Nuclear Weapons: Technical Resources
The post cold war nuclear weapons research, design, and testing
program, called Science Based Stockpile Stewardship, has been justified
as a means to understand the processes of aging in nuclear weapons,
and to guarantee that each weapon in the U.S. arsenal remains in
working order. Without full scale nuclear testing (which was the
primary way of evaluating aging weapons and new designs prior to
1992) the National Laboratories have resorted to a program of advanced
computer modeling/simulation, subcritical nuclear explosives testing,
and a whole new gamut of new ways to carry out their nuclear weapons
Pit Production Options, Jonathan Medalia, Congressional Research Service, Nov 20, 2013 (pdf)
Plutonium in Warhead Cores (“Pits”) Stable to 150 Years, Los Alamos Study Group press release, Dec 6, 2012
"The United States Plutonium Balance, 1944-2009," Jun 26, 2012, (pdf 1MB); update of "Plutonium: The First 50 Years," Feb 1996 (pdf 5MB).
"The Proposed Chemistry and Metallurgy Research Replacement Nuclear Facility (CMRR-NF): New Realities Call for New Thinking," (pdf 181KB) Dec 10, 2010
"U.S. Plutonium 'Pit' Production: Additional Facilities, Production Restart are Unnecessary, Costly and Provocative," (pdf 242KB) Mar 2, 2010
"Lifetime Extension Program," JASON Executive Summary, (pdf 81KB) Sep 9, 2009
"Pit Lifetime," JASON's review on plutonium aging, JSR-06-335, The Mitre Corporation, (506KB pdf) Nov 20, 2006
"A Little Primer on Plutonium and Poverty in New Mexico," (pdf file of brochure)
Los Alamos Study Group letter to Secretary of Energy Hazel O'Leary, (pdf) Oct 22, 1996
LANL Plan to Detonate Plutonium Poses Risks to Region, May 14, 1997
photo: The WMD Way of Life: Pit production equipment (?) in Los Alamos parking lot (jpg), Jan 2006
Since the United States' last full nuclear weapons test at the Nevada
Test Site in September of 1992 all subsequent nuclear weapons explosives
tests have been subcritical. A subcritical test is similar to a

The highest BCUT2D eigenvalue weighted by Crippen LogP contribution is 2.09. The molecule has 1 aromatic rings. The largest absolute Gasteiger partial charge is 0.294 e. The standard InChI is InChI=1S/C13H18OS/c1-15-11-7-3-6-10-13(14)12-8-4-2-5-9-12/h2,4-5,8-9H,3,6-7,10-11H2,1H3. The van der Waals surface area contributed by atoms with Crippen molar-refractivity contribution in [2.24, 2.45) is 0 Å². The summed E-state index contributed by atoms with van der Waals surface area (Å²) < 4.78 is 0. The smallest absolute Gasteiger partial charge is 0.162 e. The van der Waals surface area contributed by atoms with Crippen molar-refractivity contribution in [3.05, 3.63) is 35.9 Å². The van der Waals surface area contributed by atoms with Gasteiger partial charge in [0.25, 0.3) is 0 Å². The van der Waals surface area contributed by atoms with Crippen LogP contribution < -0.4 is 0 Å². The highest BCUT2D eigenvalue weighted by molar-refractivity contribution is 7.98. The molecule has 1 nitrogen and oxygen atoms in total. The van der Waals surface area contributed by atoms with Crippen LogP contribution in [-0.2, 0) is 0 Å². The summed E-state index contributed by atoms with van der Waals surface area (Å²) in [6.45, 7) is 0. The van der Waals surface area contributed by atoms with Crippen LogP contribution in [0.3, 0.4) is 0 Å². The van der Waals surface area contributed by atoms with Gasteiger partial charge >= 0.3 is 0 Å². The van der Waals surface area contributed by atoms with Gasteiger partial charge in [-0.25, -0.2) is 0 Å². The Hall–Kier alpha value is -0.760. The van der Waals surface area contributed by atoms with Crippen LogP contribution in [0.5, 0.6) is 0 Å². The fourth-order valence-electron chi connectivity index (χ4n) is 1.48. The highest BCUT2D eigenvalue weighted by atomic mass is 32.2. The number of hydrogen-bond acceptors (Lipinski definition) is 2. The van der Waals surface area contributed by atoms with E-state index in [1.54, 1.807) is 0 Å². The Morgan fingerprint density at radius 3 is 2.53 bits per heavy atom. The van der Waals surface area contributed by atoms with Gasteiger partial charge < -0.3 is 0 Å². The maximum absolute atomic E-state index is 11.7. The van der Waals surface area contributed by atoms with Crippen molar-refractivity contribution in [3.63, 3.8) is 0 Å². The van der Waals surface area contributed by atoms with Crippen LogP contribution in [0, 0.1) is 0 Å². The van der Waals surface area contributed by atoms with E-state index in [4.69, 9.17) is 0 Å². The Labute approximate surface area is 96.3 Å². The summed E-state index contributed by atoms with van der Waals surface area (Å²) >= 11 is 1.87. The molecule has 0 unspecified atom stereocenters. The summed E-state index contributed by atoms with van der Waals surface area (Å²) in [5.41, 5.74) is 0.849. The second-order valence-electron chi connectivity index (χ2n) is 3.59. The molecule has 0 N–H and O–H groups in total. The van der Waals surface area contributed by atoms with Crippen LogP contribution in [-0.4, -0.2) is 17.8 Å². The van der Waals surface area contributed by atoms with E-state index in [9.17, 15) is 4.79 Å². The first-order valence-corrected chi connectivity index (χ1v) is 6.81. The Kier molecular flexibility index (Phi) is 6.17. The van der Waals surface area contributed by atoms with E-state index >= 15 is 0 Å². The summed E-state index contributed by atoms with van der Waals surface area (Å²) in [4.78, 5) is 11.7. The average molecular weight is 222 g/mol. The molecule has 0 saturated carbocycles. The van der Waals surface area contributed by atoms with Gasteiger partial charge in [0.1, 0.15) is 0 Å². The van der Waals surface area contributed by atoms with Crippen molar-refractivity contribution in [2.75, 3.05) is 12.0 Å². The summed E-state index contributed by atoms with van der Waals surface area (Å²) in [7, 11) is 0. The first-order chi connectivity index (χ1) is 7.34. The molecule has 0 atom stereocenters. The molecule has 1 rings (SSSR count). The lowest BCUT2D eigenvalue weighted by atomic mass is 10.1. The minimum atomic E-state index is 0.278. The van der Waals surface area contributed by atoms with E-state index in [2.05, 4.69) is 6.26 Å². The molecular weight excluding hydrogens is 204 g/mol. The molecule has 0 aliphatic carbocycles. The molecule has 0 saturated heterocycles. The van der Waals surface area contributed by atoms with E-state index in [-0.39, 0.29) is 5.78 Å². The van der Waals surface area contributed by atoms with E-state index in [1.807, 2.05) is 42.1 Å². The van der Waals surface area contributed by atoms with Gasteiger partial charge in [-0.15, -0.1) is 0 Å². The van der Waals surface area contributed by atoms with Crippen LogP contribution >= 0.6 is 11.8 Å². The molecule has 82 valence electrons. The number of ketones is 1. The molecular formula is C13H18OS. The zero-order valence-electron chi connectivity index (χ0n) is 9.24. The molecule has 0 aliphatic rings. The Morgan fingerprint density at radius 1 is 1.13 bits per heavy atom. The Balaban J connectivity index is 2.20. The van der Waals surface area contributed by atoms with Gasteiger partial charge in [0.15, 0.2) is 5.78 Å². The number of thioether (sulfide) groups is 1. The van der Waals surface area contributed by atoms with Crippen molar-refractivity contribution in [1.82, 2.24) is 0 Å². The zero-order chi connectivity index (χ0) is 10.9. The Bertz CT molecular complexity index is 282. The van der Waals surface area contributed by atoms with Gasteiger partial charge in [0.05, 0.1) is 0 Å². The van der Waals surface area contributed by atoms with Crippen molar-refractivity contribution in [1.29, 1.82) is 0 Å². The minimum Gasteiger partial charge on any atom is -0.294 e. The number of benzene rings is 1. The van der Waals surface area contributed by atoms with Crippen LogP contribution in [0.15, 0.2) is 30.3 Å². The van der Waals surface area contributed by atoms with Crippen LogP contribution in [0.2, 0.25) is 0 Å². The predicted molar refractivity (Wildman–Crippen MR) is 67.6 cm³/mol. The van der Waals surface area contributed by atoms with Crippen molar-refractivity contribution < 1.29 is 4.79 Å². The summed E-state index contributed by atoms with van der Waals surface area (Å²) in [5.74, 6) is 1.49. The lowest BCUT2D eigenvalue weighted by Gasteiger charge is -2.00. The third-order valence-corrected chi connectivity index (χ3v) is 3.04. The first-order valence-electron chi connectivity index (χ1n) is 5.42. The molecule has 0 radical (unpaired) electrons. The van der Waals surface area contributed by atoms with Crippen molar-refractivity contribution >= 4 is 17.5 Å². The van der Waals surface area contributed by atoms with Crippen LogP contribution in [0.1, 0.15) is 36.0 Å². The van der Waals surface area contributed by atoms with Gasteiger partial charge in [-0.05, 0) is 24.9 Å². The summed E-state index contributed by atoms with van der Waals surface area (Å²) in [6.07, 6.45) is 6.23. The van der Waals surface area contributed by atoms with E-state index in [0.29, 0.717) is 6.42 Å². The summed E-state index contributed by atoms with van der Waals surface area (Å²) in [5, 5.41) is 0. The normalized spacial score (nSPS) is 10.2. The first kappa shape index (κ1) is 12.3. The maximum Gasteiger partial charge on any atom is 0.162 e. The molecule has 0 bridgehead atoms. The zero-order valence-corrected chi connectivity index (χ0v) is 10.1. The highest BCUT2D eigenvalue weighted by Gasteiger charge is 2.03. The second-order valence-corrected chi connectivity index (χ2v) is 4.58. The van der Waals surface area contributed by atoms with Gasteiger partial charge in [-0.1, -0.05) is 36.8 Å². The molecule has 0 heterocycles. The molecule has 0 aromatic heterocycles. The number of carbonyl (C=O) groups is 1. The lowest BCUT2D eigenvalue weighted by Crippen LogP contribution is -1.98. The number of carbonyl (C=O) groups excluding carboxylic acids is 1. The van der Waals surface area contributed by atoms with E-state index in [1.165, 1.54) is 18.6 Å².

full scale nuclear detonation in that a plutonium core and other
weapons grade elements are subjected to compression under a high
explosives blast, but the implosion is not sufficient to sustain
the criticality necessary for the process of nuclear fission.
Contrary to popular belief, the U.S. Military, Department of Energy,
and the nuclear weapons laboratories never stopped designing new
weapons. Some are modifications on pervious designs such as the
B61 which became the B61-11. Others such as the proposed earth penetrator
and low yield nuclear weapons will be new designs.
Between 1945 and 1992 the United States conducted over 1054 (official
count)  full scale nuclear weapons tests on air, land, and sea,
and even in space. Major test sites included several sites in the
South Atlantic, Bikini Atoll, the Christmas Islands, Enewetak, and
Johnston Atoll in the Pacific Ocean, Amchitka in Alaska, Rifle,
and Grand Valley in Colorado, Farmington, Alomogordo, and Carlsbad
in New Mexico, Hattiesburg in Mississippi, and approximately 904
nuclear explosions in Nevada at the Nevada Test Site.
"Subcritical" Nuclear Tests Have Apparently Begun at Los Alamos, January 13, 1999
1. Department of Energy, Nevada Operations Office.
United States Nuclear Test: July 1945 - September 1992.
DOE/NV - 209 Rev 15 December 2000.